It’s clear that Obama is dominating the social media activity, this could because of two reasons: 1) Obama campaign moved quicker to social networking and soical media, McCain only recently launched his own social network with KickApps. 2) The Social Technographics (behaviors to adopt social media) skew heavier towards demographics, yet these percentages are far greater than the margins shown in technographics.
I’ll link to any other social media campaign analysis, leave a link below –later, if I get time, I’ll try to do a summary.
Forrester’s Josh Bernoff: The social profile of political candidates
Pew has some very interesting data about social networks and their influence, many charts
Pew Research: The Internet and the 2008 Election, stats and data about usage.
Obama campaign bullies MySpace fan out of his namesake as the MySpace Obama page wasn’t started by official Obama campaign
Left Image: The dashboard in a car measures key health metrics, but the most important screen is the GPS, it tells me where I’m headed, where I am. and how to get there.
Yesterday, I attended Federated Media’s Conversational Marketing Summit in the gorgeous Presidio (my family has history there, my Grandfather was a First LT in the Airforce in WW2 and spent much time there) and moderated a panel on one of my favorite topics: Social Media Measurement. On the panel I had Rob Crumpler, President and CEO, BuzzLogic, Avinash Kaushik, Author, Blogger, Analytics Evangelist, Google, Shahar Nechmad, Founder and CEO, NuConomy, and David Veneski, representing demand from the brands at Intel. These guys were smart.
Although I wasn’t there, apparently the first panel on this topic broke the rules on panels (pushing their products) and didn’t give the audience what they wanted, and we had a fiery conversation. Essentially, we pushed why measure, starting with questions to the brand side, as you may know Intel, a culture of engineers takes measurement very seriously, then learned about the different types of measurement from NuConomy’s X Engagement measurement, Google’s Web Analytics, and Buzz Logic’s Influence measurement style.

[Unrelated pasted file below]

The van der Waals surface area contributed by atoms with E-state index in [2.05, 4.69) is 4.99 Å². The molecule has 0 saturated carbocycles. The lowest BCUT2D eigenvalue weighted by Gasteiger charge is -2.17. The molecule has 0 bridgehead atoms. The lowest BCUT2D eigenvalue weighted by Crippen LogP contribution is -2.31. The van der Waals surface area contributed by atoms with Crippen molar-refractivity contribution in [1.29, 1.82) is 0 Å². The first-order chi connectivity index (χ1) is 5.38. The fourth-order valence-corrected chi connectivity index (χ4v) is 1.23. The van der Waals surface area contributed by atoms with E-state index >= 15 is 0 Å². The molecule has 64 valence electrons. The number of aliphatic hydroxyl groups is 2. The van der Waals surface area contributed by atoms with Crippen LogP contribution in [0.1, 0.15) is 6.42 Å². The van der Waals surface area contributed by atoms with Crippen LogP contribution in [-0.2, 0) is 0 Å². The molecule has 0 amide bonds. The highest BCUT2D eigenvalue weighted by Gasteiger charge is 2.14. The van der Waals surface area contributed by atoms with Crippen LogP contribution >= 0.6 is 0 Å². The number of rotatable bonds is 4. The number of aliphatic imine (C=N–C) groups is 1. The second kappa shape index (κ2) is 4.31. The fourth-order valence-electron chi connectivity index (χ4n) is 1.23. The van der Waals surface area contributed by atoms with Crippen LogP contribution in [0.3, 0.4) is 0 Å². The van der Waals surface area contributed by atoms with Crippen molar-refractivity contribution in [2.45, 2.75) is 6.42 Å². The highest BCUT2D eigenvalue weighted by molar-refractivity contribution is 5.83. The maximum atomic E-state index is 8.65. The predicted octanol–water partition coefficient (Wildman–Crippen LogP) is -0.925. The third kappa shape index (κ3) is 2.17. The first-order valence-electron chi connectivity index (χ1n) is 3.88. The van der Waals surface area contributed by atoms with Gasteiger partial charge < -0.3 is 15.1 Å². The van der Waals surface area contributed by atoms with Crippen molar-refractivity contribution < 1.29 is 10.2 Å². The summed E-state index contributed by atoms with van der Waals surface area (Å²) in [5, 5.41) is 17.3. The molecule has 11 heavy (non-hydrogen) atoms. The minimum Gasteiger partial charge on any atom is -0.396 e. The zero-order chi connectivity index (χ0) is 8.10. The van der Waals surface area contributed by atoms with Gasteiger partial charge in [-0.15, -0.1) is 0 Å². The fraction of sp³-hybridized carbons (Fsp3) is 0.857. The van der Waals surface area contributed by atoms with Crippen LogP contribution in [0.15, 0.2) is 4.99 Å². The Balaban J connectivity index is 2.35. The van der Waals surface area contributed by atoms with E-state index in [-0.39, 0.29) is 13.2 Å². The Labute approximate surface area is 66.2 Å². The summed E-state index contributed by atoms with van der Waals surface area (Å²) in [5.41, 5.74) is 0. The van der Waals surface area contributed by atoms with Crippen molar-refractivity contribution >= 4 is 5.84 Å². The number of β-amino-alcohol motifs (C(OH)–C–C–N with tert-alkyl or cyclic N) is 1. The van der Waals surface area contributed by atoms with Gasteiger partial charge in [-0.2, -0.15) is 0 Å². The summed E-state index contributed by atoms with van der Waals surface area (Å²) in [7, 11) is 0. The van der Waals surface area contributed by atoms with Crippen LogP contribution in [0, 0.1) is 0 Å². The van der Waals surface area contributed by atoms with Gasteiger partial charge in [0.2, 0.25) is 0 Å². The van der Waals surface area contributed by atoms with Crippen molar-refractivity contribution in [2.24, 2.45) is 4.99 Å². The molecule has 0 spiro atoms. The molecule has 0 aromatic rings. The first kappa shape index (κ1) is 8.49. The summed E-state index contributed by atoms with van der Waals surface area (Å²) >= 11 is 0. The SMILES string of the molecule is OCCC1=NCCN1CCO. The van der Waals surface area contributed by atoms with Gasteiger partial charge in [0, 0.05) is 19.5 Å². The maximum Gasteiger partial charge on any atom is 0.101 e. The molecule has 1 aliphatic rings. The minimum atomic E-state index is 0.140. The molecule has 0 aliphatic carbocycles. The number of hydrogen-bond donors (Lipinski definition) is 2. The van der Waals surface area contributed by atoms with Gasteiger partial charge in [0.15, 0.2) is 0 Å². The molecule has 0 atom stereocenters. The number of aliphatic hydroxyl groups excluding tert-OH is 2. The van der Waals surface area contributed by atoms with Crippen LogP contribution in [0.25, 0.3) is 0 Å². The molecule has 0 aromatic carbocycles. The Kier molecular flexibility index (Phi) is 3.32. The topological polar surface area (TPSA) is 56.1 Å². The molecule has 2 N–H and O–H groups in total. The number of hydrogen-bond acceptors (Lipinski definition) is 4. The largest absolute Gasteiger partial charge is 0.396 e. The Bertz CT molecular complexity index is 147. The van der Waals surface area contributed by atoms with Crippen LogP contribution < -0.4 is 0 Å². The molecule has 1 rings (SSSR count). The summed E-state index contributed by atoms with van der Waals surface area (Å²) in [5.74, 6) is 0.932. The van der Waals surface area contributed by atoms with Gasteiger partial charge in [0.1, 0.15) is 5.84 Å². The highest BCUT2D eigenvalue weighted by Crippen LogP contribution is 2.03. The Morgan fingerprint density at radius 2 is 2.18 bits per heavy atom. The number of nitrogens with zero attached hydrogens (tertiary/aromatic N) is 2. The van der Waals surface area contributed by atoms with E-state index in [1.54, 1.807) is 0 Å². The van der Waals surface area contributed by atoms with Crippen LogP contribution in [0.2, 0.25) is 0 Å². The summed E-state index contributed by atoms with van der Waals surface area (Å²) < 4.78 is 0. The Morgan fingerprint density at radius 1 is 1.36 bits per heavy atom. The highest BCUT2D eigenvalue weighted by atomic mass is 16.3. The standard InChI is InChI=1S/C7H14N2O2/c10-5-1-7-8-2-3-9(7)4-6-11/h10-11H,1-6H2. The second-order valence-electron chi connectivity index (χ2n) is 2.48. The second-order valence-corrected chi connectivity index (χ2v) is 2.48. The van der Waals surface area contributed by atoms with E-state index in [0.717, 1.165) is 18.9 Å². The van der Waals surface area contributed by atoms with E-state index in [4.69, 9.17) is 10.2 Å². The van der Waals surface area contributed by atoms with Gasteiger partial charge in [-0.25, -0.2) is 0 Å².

[Although Social Media Dashboards tell us key health readings, to be successful, brands need "GPS" to find out where are you headed, where are you now, and where are you going. Measure against an objective]
I questioned them to prove that their methdology was really going to help brands know if this triggered a true conversion all the way to buying cycle –they group could not prove it except with one off anecdotes. This is not a fault of the panel at all, but a major challenge with social media marketing –it’s generally unproven.
Also, FM (who have fielded some impressive campaigns) launched a brand new metrics dashboard called the Conversational Marketing Toolbox that aggregates data from many conversational sources (including Twitter) and was one of the first aggregated dashboards that I’ve seen out of the box, I certainly will take a closer look. I’ve seen the measurement dashboards of quite a few social media measurement companies, and have also advised large brands on how to configure their own dashboards internally, and I’ve noticed a trend across many of them.
Everyday we prescribe the POST methodology (someone published some slides), essentially, we want brands to have an actual objective before they set off and and experiment with social media tools. The same applies here:
The one piece of insight I provide them, and now you, is that social media measurement is like driving a modern car. You may have a dashboard with all the lights, toggles, gauges, and metrics, but remember, the most important piece of data to have in front of you is the GPS screen. The GPS screen indicates where you want to go (your objective), where are you now, and how to get there.
Update: Susan Etlinger has key quotes from the panel yesterday that she published from the Horn group blog, I enjoy how she stays engaged in the conversation.
Thanks to Brett Crosby for taking these pics of the panel yesterday.